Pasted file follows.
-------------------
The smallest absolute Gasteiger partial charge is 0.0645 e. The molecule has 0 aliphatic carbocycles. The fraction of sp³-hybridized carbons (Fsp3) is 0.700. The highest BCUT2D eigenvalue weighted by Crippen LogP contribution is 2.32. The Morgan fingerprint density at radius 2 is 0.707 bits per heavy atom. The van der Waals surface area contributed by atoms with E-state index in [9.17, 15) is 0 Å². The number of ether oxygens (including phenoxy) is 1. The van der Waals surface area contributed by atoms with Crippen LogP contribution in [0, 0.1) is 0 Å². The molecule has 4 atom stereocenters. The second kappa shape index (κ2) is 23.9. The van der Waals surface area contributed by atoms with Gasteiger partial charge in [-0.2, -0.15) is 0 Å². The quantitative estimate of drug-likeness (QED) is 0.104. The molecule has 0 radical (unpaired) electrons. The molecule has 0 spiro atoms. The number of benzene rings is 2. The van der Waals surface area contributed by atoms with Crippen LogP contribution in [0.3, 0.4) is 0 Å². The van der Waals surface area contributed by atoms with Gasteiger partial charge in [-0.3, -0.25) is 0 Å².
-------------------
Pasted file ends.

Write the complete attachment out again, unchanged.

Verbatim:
The smallest absolute Gasteiger partial charge is 0.0645 e. The molecule has 0 aliphatic carbocycles. The fraction of sp³-hybridized carbons (Fsp3) is 0.700. The highest BCUT2D eigenvalue weighted by Crippen LogP contribution is 2.32. The Morgan fingerprint density at radius 2 is 0.707 bits per heavy atom. The van der Waals surface area contributed by atoms with E-state index in [9.17, 15) is 0 Å². The number of ether oxygens (including phenoxy) is 1. The van der Waals surface area contributed by atoms with Crippen LogP contribution in [0, 0.1) is 0 Å². The molecule has 4 atom stereocenters. The second kappa shape index (κ2) is 23.9. The van der Waals surface area contributed by atoms with Gasteiger partial charge in [-0.2, -0.15) is 0 Å². The quantitative estimate of drug-likeness (QED) is 0.104. The molecule has 0 radical (unpaired) electrons. The molecule has 0 spiro atoms. The number of benzene rings is 2. The van der Waals surface area contributed by atoms with Crippen LogP contribution in [0.3, 0.4) is 0 Å². The van der Waals surface area contributed by atoms with Gasteiger partial charge in [-0.3, -0.25) is 0 Å².